Onion peel extract reduces the percentage of body fat in overweight and obese subjects: a 12-week, randomized, double-blind, placebo-controlled study.

    BACKGROUND/OBJECTIVES: The anti-obesity effect of quercetin-rich onion peel extract (OPE) was suggested in rats, but information from human studies is limited. This study aimed to investigate the effects of OPE on the body composition of overweight and obese subjects.

    MATERIALS/METHODS: In this 12-week, randomized, double-blind, placebo-controlled study, parallel clinical trials were performed in overweight and obese Korean subjects. Randomly assigned subjects were instructed to take daily either the placebo (male, 6 and female, 30) or OPE capsules containing 100 mg of quercetin (male, 5 and female, 31). Body composition was measured by using bioimpedance and dual-energy X-ray absorptiometry (DXA). Resting energy expenditure (REE) and respiratory quotient (RQ) were evaluated by using indirect calorie measurement methods. Fasting blood levels of glucose, insulin, lipids, and leptin were determined.

    RESULTS: Quercetin-rich OPE supplementation significantly reduced the weight and percentage of body fat as measured by DXA (P = 0.02). These effects were not shown in the control group. Levels of blood glucose (P = 0.04) and leptin (P = 0.001 for placebo, P = 0.002 for OPE) decreased in both groups. Significant increases in REE and RQ were observed in both groups (P = 0.003 for placebo, P = 0.006 for OPE) and in the OPE group alone (P = 0.02), respectively.

    CONCLUSIONS: Quercetin-rich OPE supplementation changed the body composition of the overweight and obese subjects. This result suggests a beneficial role of the anti-obesity effect of OPE human subjects.

    Be well!

    JP

  3. JP Says:

    Updated 05/14/16:

    http://jn.nutrition.org/content/145/10/2287.abstract

    J Nutr. 2015 Oct;145(10):2287-92.

    Dietary Almonds Increase Serum HDL Cholesterol in Coronary Artery Disease Patients in a Randomized Controlled Trial.

    BACKGROUND: More than one-half of coronary artery disease (CAD) patients have low HDL cholesterol despite having well-managed LDL cholesterol. Almond supplementation has not been shown to elevate circulating HDL cholesterol concentrations in clinical trials, perhaps because the baseline HDL cholesterol of trial subjects was not low.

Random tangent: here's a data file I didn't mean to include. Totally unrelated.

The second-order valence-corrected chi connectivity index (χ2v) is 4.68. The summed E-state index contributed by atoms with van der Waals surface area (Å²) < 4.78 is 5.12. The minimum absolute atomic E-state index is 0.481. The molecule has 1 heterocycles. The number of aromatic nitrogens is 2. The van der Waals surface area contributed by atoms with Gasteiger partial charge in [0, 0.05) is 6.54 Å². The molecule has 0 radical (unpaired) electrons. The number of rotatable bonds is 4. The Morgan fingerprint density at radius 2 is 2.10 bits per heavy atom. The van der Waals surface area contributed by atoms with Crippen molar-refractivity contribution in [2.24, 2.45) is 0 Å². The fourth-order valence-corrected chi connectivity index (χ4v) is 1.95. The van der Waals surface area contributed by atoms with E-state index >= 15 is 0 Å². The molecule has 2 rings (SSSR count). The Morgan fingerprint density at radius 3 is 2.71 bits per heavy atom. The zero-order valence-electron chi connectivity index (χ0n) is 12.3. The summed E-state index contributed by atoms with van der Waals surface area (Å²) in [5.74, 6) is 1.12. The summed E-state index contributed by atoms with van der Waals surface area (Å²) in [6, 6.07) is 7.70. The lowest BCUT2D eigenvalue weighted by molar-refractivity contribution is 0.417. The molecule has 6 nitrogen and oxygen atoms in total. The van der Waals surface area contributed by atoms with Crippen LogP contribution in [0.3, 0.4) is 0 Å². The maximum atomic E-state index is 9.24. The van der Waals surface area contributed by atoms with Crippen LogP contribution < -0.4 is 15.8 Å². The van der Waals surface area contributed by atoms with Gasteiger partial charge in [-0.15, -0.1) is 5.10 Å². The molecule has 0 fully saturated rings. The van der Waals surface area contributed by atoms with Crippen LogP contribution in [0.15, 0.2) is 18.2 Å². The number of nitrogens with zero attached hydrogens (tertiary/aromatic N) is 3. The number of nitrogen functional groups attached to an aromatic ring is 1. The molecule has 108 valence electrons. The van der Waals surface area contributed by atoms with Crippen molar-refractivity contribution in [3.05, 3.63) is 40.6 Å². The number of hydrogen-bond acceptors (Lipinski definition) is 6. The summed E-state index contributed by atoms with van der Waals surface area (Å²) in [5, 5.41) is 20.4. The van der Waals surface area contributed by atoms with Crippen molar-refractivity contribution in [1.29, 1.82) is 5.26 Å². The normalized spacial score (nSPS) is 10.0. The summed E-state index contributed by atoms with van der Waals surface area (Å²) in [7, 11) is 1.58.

OBJECTIVE: This clinical trial was designed to test the effect of almond supplementation on low HDL cholesterol in CAD patients.

    METHODS: A total of 150 CAD patients (50 per group), with serum LDL cholesterol ≤100 mg/dL and HDL cholesterol ≤40 mg/dL in men and ≤50 mg/dL in women, were recruited from the Aga Khan University Hospital. After recording vital signs and completing a dietary and physical activity questionnaire, patients were randomly assigned to 1 of the following 3 groups: the no-intervention group (NI), the Pakistani almonds group (PA), and the American almonds group (AA). The respective almond varieties (10 g/d) were given to patients with instructions to soak them overnight, remove the skin, and eat them before breakfast. Blood samples for lipid profiling, body weight, and blood pressure were collected, and assessment of dietary patterns was done at baseline, week 6, and week 12.

    RESULTS: Almonds significantly increased HDL cholesterol. At weeks 6 and 12, HDL cholesterol was 12-14% and 14-16% higher, respectively, in the PA and AA than their respective baselines. In line with previous reports, serum concentrations of total cholesterol, triglycerides, LDL cholesterol, and VLDL cholesterol; total-to-HDL and LDL-to-HDL cholesterol ratios, and the atherogenic index were reduced in both the PA and AA at weeks 6 and 12 compared with baseline (P < 0.05). Effects on serum lipids did not differ between the 2 almond groups. Dietary patterns, body weight, and blood pressure did not change in any of the 3 groups during the trial.

    CONCLUSION: A low dose of almonds (10 g/d) consumed before breakfast can increase HDL cholesterol, in addition to improving other markers of abnormal lipid metabolism in CAD patients with low initial HDL cholesterol.

    Be well!

    JP

  4. G. Paul F. Says:

    Hi JP,

    Do you think the consumption of 10 grams of almonds may prove beneficial even for non CAD patients with modest levels of HDL?

    If so perhaps consuming two tablespoons raw almonds butter (about 30 grams) for breakfast may be a very healthy choice!

    Please let me know your judgment on this topic.

    Thank you!

    Paul

  5. JP Says:

    Hi Paul,

    Below are several studies which examined the effects of daily almonds in those without CAD. It appears that almonds don’t influence HDL as much in healthy individuals. However, they still confer other benefits in relation to cardiovascular risk such as improving vascular function and lowering waist circumference.

    I think almond butter is a fine food/ingredient. But, as with many foods, unrefined forms (raw, whole almonds) are likely superior.

    Exercise, a lower carbohydrate diet, red wine and healthy sources of saturated fat (eggs, grass-fed dairy and meat, wild salmon, etc.) effectively raise HDL cholesterol and support overall cardiovascular health.